According to Wadi, “a new layer of conflict” had emerged from the nearly five-month battle in Marawi that was never seen before in the war in Mindanao, which used to only “rotate on Maguindanao, Sulu, and Basilan.”

“Now, with the Marawi war, a new battleground has actually been opened. There was no some kind of history into which Maranao radicals were able to last their resistance this far. There was in 1972, just a month after the declaration of martial law of President Marcos (that) Maranao radicals were able to rally around a hundred and also waged a kind of an initial rebellion but that only lasted for…two days then it was immediately quelled and that was not repeated,” he said.

“But this time, a five-month resistance is indeed truly new in the context of Maranao experience…and I think if there is a learning experience that the Maute and the Abu Sayyaf have now realized is that the war these past several months is a sense their training ground,” Wadi said.

‘Liberation of the mind is the most difficult’

What would be the next for Maranao radicals in Marawi following the death of their leaders?

Wadi said it could be possible that the relatives of those who were killed in the almost five-month battle “will in a sense take the vengeance or revenge.”

“(T)he fact that they had waged this difficult war, and now there are hundreds of relatives of…war victims, I’m afraid this can be potential recruits as what was shown in Sulu and Basilan,” he said.

“So this is what I’m saying, the most difficult liberation is the liberation of the mind from the bondage of radicalism that had sipped in in Marawi. So we are fighting here a war that is in my view…would probably stretch beyond the term of President Duterte.”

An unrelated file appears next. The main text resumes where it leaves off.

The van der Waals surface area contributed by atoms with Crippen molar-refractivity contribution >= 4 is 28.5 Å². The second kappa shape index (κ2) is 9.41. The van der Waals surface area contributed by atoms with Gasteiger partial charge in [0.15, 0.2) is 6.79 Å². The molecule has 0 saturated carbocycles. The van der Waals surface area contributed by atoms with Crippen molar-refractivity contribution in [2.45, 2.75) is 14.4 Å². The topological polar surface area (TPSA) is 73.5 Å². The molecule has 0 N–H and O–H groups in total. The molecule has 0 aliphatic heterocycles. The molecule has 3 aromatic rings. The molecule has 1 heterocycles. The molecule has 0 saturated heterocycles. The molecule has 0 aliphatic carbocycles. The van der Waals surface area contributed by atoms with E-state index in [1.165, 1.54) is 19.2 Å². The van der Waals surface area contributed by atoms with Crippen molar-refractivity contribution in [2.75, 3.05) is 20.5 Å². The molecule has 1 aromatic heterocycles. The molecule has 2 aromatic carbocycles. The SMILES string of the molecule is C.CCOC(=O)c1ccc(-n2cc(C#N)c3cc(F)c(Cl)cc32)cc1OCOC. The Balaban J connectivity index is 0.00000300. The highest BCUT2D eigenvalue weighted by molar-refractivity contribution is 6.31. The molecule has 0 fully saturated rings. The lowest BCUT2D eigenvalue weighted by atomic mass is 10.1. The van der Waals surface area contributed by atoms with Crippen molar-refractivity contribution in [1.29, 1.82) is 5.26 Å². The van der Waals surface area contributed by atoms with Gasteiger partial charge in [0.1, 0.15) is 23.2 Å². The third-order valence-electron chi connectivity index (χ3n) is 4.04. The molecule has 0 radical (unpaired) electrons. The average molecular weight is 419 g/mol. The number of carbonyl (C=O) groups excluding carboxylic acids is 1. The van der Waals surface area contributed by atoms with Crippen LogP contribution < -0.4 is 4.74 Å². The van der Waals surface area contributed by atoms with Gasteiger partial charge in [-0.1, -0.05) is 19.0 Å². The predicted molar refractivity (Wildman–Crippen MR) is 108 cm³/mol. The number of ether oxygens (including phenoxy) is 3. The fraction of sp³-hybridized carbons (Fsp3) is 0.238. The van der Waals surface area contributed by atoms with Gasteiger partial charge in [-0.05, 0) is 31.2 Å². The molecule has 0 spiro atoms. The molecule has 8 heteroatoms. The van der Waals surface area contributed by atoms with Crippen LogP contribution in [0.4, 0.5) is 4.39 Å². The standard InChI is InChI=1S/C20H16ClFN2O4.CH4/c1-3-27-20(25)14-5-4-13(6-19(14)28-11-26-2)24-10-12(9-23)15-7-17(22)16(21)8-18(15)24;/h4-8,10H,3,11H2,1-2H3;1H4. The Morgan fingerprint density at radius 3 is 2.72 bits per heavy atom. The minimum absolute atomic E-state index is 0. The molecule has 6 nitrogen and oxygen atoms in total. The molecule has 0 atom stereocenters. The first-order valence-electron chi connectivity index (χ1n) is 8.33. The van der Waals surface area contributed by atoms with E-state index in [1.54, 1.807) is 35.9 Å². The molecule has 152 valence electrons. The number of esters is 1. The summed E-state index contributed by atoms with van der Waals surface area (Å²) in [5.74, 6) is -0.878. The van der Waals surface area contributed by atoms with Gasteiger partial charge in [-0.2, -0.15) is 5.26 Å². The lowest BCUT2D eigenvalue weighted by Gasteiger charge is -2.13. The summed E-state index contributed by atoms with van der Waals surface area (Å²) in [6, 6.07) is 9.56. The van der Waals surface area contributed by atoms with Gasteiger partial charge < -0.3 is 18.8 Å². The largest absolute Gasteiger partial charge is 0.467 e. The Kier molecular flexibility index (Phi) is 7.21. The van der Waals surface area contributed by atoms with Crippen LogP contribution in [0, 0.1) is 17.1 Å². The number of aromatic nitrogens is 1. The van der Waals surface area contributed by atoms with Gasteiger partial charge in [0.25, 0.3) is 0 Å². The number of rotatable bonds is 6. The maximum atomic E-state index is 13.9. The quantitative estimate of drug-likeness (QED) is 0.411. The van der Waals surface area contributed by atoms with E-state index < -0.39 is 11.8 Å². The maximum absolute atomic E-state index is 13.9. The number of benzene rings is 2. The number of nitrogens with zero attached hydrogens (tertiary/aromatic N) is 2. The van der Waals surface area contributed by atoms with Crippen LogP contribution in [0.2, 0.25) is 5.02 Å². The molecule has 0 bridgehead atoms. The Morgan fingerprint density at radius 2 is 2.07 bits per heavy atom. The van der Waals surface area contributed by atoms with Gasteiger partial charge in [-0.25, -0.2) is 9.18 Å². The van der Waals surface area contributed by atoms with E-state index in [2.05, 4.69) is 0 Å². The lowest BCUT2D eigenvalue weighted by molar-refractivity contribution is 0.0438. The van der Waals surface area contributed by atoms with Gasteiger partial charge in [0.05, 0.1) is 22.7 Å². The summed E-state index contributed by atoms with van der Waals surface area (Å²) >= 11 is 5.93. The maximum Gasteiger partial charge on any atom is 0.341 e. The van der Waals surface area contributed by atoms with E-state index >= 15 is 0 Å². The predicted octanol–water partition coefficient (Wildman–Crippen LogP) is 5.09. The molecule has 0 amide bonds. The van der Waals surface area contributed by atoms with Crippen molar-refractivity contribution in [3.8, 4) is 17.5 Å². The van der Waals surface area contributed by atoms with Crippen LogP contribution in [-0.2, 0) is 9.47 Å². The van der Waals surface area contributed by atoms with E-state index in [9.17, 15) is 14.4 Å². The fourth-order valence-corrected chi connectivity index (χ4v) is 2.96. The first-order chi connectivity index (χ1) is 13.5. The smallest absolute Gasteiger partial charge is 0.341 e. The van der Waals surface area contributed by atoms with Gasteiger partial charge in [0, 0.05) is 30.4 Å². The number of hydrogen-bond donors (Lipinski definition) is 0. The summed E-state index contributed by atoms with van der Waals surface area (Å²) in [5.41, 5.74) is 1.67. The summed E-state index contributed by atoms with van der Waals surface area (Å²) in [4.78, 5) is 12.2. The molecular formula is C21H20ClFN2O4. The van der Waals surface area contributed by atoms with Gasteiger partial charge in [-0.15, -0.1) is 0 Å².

“We share the jubilation of the Armed Forces but we are equally concerned of the long-term effect and what’s up ahead for the future of Mindanao.” added Wadi.

Poverty, weak state, and extremism

Meanwhile, Corinne Graff, a senior policy scholar at the U.S. Institute of Peace, wrote that poverty in countries such as those being experienced in the Philippines, Mali, Yemen, and Pakistan “undermines government capacity and allows violent extremists to use ungoverned territories as staging grounds for international attacks.”

“Poor, weak states with inadequate border and territorial controls fit the bill. They serve as a sanctuary for violent extremist groups and their cells and hubs and lack legitimacy in the eyes of their citizens. Particularly susceptible are underserviced regions, such as the Federally Administrated Tribal Areas in Pakistan, the southern Philippines, northern Mali or parts of southern and northern Yemen,” said Graff, former deputy assistant administrator for Africa at the U.S. Agency for International Development where she oversaw Sudan and South Sudan programs and Africa Bureau efforts on countering violent extremism and security governance.

According to Graff, “poor countries that have the least capacity to prevent or respond to terrorist attacks can easily become locked in a doom spiral.”